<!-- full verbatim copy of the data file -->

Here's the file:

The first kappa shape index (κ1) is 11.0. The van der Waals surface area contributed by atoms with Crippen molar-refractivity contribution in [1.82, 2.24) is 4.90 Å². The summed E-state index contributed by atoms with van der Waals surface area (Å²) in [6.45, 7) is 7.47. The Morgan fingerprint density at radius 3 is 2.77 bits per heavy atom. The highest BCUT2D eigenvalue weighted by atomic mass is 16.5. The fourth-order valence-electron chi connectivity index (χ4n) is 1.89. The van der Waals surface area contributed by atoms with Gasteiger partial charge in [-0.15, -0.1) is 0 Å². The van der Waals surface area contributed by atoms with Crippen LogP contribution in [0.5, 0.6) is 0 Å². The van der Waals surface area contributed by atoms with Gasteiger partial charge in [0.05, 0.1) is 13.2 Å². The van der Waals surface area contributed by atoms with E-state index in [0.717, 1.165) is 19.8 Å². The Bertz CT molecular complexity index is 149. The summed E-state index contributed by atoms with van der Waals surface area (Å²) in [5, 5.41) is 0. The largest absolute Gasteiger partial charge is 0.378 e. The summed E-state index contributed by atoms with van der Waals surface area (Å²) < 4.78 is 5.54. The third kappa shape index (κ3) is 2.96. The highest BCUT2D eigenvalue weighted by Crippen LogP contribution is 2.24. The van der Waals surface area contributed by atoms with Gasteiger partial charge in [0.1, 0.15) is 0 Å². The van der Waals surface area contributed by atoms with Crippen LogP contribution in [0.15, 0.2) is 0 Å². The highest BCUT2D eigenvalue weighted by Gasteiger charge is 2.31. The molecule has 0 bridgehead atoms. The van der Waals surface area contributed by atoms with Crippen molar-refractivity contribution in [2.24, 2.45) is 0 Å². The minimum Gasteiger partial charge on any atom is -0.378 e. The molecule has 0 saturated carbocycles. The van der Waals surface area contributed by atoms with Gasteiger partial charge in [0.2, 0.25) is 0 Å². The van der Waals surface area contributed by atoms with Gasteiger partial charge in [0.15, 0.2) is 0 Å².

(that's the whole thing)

The first kappa shape index (κ1) is 11.0. The van der Waals surface area contributed by atoms with Crippen molar-refractivity contribution in [1.82, 2.24) is 4.90 Å². The summed E-state index contributed by atoms with van der Waals surface area (Å²) in [6.45, 7) is 7.47. The Morgan fingerprint density at radius 3 is 2.77 bits per heavy atom. The highest BCUT2D eigenvalue weighted by atomic mass is 16.5. The fourth-order valence-electron chi connectivity index (χ4n) is 1.89. The van der Waals surface area contributed by atoms with Gasteiger partial charge in [-0.15, -0.1) is 0 Å². The van der Waals surface area contributed by atoms with Crippen LogP contribution in [0.5, 0.6) is 0 Å². The van der Waals surface area contributed by atoms with Gasteiger partial charge in [0.05, 0.1) is 13.2 Å². The van der Waals surface area contributed by atoms with E-state index in [0.717, 1.165) is 19.8 Å². The Bertz CT molecular complexity index is 149. The summed E-state index contributed by atoms with van der Waals surface area (Å²) in [5, 5.41) is 0. The largest absolute Gasteiger partial charge is 0.378 e. The summed E-state index contributed by atoms with van der Waals surface area (Å²) < 4.78 is 5.54. The third kappa shape index (κ3) is 2.96. The highest BCUT2D eigenvalue weighted by Crippen LogP contribution is 2.24. The van der Waals surface area contributed by atoms with Gasteiger partial charge in [0.1, 0.15) is 0 Å². The van der Waals surface area contributed by atoms with Crippen LogP contribution in [0.15, 0.2) is 0 Å². The highest BCUT2D eigenvalue weighted by Gasteiger charge is 2.31. The molecule has 0 bridgehead atoms. The van der Waals surface area contributed by atoms with Crippen molar-refractivity contribution in [2.24, 2.45) is 0 Å². The minimum Gasteiger partial charge on any atom is -0.378 e. The molecule has 0 saturated carbocycles. The van der Waals surface area contributed by atoms with Gasteiger partial charge in [0.2, 0.25) is 0 Å². The van der Waals surface area contributed by atoms with Gasteiger partial charge in [0.15, 0.2) is 0 Å².